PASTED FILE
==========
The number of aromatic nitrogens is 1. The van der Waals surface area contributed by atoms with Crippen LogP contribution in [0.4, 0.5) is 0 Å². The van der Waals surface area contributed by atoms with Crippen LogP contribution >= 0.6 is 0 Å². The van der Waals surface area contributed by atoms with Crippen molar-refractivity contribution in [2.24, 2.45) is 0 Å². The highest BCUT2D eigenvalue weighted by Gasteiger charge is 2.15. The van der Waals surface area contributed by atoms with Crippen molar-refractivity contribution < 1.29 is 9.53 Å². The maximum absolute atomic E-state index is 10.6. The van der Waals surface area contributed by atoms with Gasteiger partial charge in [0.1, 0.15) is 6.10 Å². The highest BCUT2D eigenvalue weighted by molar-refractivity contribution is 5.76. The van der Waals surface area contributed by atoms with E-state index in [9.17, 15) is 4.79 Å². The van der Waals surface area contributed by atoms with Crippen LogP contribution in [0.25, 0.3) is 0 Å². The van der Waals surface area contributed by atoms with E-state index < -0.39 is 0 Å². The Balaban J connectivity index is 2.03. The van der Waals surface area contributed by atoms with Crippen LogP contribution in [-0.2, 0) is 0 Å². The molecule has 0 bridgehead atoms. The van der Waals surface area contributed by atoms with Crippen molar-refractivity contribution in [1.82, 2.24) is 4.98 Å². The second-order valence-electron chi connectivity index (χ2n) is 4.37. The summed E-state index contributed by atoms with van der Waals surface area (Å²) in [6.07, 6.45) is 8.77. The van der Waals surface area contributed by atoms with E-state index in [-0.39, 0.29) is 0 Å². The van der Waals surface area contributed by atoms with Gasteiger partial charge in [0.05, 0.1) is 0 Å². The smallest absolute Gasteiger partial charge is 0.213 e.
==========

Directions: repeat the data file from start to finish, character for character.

The number of aromatic nitrogens is 1. The van der Waals surface area contributed by atoms with Crippen LogP contribution in [0.4, 0.5) is 0 Å². The van der Waals surface area contributed by atoms with Crippen LogP contribution >= 0.6 is 0 Å². The van der Waals surface area contributed by atoms with Crippen molar-refractivity contribution in [2.24, 2.45) is 0 Å². The highest BCUT2D eigenvalue weighted by Gasteiger charge is 2.15. The van der Waals surface area contributed by atoms with Crippen molar-refractivity contribution < 1.29 is 9.53 Å². The maximum absolute atomic E-state index is 10.6. The van der Waals surface area contributed by atoms with Gasteiger partial charge in [0.1, 0.15) is 6.10 Å². The highest BCUT2D eigenvalue weighted by molar-refractivity contribution is 5.76. The van der Waals surface area contributed by atoms with E-state index in [9.17, 15) is 4.79 Å². The van der Waals surface area contributed by atoms with Crippen LogP contribution in [0.25, 0.3) is 0 Å². The van der Waals surface area contributed by atoms with E-state index < -0.39 is 0 Å². The Balaban J connectivity index is 2.03. The van der Waals surface area contributed by atoms with Crippen LogP contribution in [-0.2, 0) is 0 Å². The molecule has 0 bridgehead atoms. The van der Waals surface area contributed by atoms with Crippen molar-refractivity contribution in [1.82, 2.24) is 4.98 Å². The second-order valence-electron chi connectivity index (χ2n) is 4.37. The summed E-state index contributed by atoms with van der Waals surface area (Å²) in [6.07, 6.45) is 8.77. The van der Waals surface area contributed by atoms with E-state index in [-0.39, 0.29) is 0 Å². The van der Waals surface area contributed by atoms with Gasteiger partial charge in [0.05, 0.1) is 0 Å². The smallest absolute Gasteiger partial charge is 0.213 e.